Beautiful Sonya Renee, an internationally acclaimed performance poet, actress, educator and activist, has performed on stages from New Zealand to Scotland to New York. Here, she performs with Snap Live! in DC.

Beautiful

Beautiful

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Sonya Renee, an internationally acclaimed performance poet, actress, educator and activist, has performed on stages from New Zealand to Scotland to New York. Here, she performs with Snap Live! in DC.

GLYNN WASHINGTON, HOST:

So one of my favorite things about snap is that every once in a while, we get to take it on the road with some of the world's finest storytellers, backed by the very best band in the business. And up next is a story from Snap Live!. So go ahead, put everything away. Tell the boss lady she has to wait. This is your time. Now, listen to Sonya Renee break it down.

(SOUNDBITE OF ARCHIVED BROADCAST)

WASHINGTON: Today, a local girl made good. Please put your hands together for your own Sonya Renee.

(APPLAUSE)

SONYA RENEE: My mama has sweaty knees.

(LAUGHTER)

RENEE: If you were a little black girl, it is likely that you knew your mama had sweaty knees, too. And we knew this because for nearly a decade, we sat between our mama's sweaty knees to have any myriad of atrocities committed to our scalps. My mama braided, ponytailed, pulled my hair every single day of the week, and every six weeks, I got a relaxer. I can assure you, there is nothing relaxing about having 8-year-old black girl hair. Actually, I was pretty certain there was nothing that could be worse. See, first there were the commercials, the ones with people who never had faces or hair like mine. And then there was my mother's sheer disdain and short temperedness every time I sat between her sweaty knees to have my hair pulled, brushed and snatched back. My mother, 5-foot-4-inches on a good day, had the hands of Hercules.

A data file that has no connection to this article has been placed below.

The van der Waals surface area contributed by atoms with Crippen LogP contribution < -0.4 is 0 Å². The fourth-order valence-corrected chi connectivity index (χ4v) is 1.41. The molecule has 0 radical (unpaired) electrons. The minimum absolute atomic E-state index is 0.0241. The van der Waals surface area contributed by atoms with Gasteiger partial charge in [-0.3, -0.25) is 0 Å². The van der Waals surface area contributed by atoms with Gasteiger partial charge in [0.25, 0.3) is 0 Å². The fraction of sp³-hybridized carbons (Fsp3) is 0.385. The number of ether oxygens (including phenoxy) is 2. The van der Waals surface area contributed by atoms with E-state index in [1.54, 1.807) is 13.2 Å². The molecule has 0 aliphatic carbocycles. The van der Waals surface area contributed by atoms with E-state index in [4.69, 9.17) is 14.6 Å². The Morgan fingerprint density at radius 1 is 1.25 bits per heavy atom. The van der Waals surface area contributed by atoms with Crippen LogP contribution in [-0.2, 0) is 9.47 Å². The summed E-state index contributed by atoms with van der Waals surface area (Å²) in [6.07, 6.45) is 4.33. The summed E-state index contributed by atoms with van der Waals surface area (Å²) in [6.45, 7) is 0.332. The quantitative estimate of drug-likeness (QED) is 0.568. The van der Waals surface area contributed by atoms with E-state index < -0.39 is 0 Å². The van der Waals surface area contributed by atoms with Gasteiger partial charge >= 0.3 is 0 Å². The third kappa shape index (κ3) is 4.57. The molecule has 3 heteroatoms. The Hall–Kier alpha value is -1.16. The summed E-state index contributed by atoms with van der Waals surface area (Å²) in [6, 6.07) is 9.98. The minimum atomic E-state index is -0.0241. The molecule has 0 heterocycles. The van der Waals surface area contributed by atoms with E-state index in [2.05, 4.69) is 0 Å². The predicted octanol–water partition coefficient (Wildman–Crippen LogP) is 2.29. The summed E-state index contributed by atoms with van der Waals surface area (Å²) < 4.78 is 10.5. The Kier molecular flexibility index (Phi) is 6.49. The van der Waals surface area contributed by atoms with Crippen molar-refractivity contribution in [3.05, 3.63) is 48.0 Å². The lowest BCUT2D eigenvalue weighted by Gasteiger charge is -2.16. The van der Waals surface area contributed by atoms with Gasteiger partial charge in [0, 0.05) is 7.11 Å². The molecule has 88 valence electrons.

(LAUGHTER)

RENEE: I swear she could rip the steel beams from beneath the very flesh of the Empire State Building. But instead, she used those hands to braid my hair (laughter). And if I squirmed in the seat while she did it, stop all that moving around. And if I reached to touch my hair, bop - get your fingers out of your head. And if I cried, crack - shut it up, child. Stop all that moving around before I pop you in the head with this brush.

(LAUGHTER)

RENEE: I know it sounds awfully abusive.

(LAUGHTER)

RENEE: It was.

(LAUGHTER)

RENEE: But the truth is my mother just wanted her daughter to be beautiful. And when she finished, my hair was a work of art. I was an African princess, a black goddess, queen of the pretty girls everywhere until I went to school. See, the first thing to die under the heavy weight of my mother's palms were my hair follicles. My mother pulled my hair so tightly that by third grade, I had permanent bald spots on the side of my head. Now, not only did I have short hair, but in some places, it was nonexistent. And every day, I got on the school bus headed to Woolslair Elementary School to be reminded of how far from beautiful I truly was. See, there was Tonya Twyman - awful name - Tonya, four years older than me and mean as they made them. I swear, she breathed to make my life sad (laughter). And she always started the school bus ride with a chant. It was very quiet at first - Sonya, Sonya, Sonya, Sonya bald spots.

(LAUGHTER)